September 4, 2011

      Wow…..for someone who slams the writer for having a bias, yours shines right through. Sorry to burst your bubble, but I live up in Seattle, in the heart of PAC 12 country and even they recognize the SEC as the best football conference.

      Also, suggesting that someone can’t accurately report information in spite of actually having personal opinions indicates you read too much Chip Brown at

      • incredulous reader
        September 5, 2011

        Sorry, but I don’t have a horse in this race at all. Take the time to read my comments fully, please.

        Plainly state that SEC is top football conference today – and that conference dominance runs in cycles. The issue I have is w/ her not true reporting that college football is 2nd biggest sports ad sales market, and the non-sensical claim the SEC is the 2nd most valuable brand in sports. These 2 assertions (one hers, the other her boyfriend’s which she promoted repeatedly) are ridiculous.

        Also have no problem w/ real reporters having opinions and biases. That’s reality. But as the old saying goes: media are entitled to their own opinions not their own facts, and misrepresenting facts to fit one’s biased narrative is bogus, and that’s the case here. Just sayin’….

  • Chris
    September 4, 2011

    Pac-10/12/16 is NOT going to let Texas operate the Longhorn Network as a member of the conference, period. It will not happen, period. Pac 10/12/16 has seen the divisiveness Texas has created in the Big 12. Schools are not interested in allowing this. If so it opens the door to USC or anyone else clammoring for a better deal.

    Frankly, there is an open question of whether adding 4 more teams can bring in any additional revenue or even keep par with the contract now If Texas is included, maybe; but if Okalhoma, Oklahoma, Texas Tech, and someone else, probably not.

    If Texas wants in they will be an equal. That’s hard to swallow for Texans though, being equal. Texas ego is all about being the big shot.

  • Kristi Dosh
    September 5, 2011

    John Ourand of the Sports Business Journal reported as follows:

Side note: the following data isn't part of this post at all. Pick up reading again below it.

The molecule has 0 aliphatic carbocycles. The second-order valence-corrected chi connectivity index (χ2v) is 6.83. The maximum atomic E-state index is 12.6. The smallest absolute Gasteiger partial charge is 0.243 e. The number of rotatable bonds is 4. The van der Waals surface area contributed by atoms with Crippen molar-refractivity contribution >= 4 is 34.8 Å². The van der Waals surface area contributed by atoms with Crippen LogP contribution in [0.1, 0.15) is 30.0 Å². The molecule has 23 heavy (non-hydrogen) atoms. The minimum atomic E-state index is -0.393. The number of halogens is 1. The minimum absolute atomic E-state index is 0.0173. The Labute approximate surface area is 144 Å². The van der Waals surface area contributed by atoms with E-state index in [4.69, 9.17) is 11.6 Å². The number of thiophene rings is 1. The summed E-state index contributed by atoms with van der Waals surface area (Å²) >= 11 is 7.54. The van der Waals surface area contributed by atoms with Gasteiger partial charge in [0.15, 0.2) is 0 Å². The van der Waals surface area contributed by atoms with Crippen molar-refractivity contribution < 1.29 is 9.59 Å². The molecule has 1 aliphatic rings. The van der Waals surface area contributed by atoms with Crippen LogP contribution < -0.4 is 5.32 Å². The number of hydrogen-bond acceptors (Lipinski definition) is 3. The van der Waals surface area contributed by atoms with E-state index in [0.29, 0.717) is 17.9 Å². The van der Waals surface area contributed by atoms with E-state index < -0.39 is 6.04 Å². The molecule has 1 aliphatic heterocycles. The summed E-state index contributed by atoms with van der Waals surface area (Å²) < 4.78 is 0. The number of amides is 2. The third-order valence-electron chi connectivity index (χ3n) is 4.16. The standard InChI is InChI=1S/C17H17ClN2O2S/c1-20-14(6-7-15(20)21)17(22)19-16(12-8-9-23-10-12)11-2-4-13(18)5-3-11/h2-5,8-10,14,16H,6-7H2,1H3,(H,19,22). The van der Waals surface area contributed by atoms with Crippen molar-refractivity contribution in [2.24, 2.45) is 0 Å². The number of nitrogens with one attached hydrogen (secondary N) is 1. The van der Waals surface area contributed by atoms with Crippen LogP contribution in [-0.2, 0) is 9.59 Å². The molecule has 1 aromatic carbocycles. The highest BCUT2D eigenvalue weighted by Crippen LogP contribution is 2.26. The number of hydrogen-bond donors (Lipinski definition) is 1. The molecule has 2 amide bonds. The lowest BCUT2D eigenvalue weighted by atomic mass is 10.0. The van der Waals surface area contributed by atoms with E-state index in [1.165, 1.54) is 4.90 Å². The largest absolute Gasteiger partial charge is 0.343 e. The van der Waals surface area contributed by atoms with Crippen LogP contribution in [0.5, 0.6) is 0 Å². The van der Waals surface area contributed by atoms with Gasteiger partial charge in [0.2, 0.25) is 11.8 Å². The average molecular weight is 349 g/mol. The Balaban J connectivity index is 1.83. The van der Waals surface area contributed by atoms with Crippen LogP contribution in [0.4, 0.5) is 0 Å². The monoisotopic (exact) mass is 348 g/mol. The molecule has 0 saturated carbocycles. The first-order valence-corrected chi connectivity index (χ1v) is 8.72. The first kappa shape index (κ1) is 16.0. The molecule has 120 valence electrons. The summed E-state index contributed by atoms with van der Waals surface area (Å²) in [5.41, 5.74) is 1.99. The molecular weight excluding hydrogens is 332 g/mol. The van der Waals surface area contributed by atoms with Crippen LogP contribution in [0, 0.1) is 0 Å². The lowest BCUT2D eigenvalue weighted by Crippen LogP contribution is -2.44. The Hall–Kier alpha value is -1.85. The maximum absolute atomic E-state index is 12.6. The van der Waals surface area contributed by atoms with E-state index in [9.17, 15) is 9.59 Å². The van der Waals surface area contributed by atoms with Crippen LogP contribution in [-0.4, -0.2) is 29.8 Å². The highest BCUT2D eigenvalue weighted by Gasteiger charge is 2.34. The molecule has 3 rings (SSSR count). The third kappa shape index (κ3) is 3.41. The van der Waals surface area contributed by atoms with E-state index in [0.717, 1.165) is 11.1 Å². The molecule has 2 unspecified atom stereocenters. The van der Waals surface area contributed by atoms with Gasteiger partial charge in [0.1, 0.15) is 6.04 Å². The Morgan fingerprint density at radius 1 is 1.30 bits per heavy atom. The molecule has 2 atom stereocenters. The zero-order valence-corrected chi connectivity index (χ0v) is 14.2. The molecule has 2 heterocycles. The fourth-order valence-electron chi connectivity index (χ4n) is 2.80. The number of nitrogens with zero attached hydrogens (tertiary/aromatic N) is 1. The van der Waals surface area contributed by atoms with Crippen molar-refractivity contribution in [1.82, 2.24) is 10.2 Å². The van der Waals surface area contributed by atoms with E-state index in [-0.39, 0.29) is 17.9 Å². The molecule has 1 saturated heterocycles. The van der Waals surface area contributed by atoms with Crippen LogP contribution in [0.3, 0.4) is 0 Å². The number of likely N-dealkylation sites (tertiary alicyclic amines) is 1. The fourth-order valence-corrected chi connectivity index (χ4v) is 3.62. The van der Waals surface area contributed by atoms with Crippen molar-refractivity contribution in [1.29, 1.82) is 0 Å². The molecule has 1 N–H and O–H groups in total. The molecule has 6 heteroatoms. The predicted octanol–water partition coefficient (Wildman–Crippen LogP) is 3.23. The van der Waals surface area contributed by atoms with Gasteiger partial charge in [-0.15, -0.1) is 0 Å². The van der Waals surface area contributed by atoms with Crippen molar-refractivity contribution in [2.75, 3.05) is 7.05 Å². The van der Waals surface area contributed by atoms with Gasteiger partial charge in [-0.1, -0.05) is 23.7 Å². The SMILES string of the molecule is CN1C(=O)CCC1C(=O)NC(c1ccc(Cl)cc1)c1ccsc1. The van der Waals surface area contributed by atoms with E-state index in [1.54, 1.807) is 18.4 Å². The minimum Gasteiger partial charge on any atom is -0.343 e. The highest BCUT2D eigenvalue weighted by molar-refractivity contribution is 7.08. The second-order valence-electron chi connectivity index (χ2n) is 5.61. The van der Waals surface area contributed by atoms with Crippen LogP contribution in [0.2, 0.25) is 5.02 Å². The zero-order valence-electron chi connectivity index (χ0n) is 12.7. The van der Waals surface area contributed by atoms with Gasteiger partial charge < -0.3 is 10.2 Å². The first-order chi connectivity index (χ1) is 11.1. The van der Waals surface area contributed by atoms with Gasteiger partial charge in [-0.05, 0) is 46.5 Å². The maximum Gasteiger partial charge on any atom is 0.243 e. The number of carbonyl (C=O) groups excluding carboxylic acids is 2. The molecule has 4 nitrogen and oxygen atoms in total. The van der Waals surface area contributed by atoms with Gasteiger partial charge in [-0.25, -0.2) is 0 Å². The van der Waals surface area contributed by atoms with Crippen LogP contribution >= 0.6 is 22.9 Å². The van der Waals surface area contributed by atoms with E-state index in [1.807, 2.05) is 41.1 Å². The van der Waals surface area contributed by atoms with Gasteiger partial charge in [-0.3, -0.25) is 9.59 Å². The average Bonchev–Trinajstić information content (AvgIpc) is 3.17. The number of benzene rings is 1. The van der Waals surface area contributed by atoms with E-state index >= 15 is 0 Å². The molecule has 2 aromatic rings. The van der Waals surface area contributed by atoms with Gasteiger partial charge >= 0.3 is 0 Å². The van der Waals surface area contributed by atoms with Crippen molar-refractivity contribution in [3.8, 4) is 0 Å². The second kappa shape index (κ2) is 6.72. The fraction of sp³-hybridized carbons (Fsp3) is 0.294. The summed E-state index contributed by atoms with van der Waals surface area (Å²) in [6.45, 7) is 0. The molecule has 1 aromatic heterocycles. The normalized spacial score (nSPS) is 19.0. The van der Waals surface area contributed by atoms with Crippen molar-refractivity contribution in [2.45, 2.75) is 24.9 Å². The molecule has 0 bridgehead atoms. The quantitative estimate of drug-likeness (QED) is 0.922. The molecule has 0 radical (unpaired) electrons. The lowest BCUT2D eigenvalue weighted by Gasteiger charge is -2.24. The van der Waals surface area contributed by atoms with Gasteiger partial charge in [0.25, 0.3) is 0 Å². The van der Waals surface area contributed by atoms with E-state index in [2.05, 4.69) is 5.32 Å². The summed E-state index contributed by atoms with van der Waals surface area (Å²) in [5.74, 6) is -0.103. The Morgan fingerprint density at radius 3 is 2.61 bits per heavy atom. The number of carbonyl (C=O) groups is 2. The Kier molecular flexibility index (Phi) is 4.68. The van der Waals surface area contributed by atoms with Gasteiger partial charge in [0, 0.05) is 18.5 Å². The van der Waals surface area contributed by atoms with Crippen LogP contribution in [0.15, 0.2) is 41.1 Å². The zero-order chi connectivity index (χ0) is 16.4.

Ourand_SBJ John Ourand
    The second strongest ad sales market after the NFL is college football. FSN is virtually sold out for Big Ten, Pac-12.

    He’s a nationally recognized sports business journalist. Until I see a report refuting his statement that college football is the second strongest ad sales market, I’m inclined to believe him.

    • Incredulous - and now weary of the knucklehededness - Reader
      September 6, 2011

      Last reply. Please do proper research, this is a bit embarrassing. How about Kantar and Nielson for reputable sources: Total college football ad spend last year (most recent full season): $827million, up approx 7% on prior year.

      The NCAA basketball tourney alone did $614m last year: a TheStreet article republished here:

      NFL, Golf and NASCAR beat it domestically, soccer and F1 beat it internationally (Nielson and Kantar have those facts in spades; you can pull that research easily at their websites).

      Within the ad sales business, the term ‘strongest ad sales market” would mean the avail inventory at the avail pricing is selling through – it doesn’t speak at all to total size of market, total ad volume, total revenue, etc. This is basic stuff; scary we are even having to define it like this…So all representations that college football is second to the NFL are incorrect, misleading, etc.

      • Incredulous - and now weary of the knucklehededness - Reader
        September 6, 2011

        comment awaiting moderation…..I get it, so this one won’t be posted, rt….

    • ralph
      September 14, 2011

      wow, seriously Kristi?

      You don’t understand the difference between being the 2nd hottest market for ad sales and saying the SEC is the 2nd strongest brand?

      Just to use an example, Coca-Cola may not want to spend half a million dollars for a national commercial during the NBA finals, but there may be a ton of competition in Alabama to pay 10 grand for a commercial during an Alabama game. That would make the Alabama game a “hotter” market, but not a more valuable commodity.

      Big, big difference between what that article says and what you seem to think it says….

  • hey diddle diddle
    September 5, 2011

    I’m just curious after reading your article and reading at least part of the contract. Why do you think that there were no provisions for quitting the LHN contract? It seems to have been redacted? I’m assuming there must be one with some kind of penalty? ESPN paid alot of money for a new studio with state of the art equipment just to walk away from it.

    It also seems like they paid alot of money for Olympic sports and apparently the spring football game if that’s all they get.

    what did the redacted parts contain.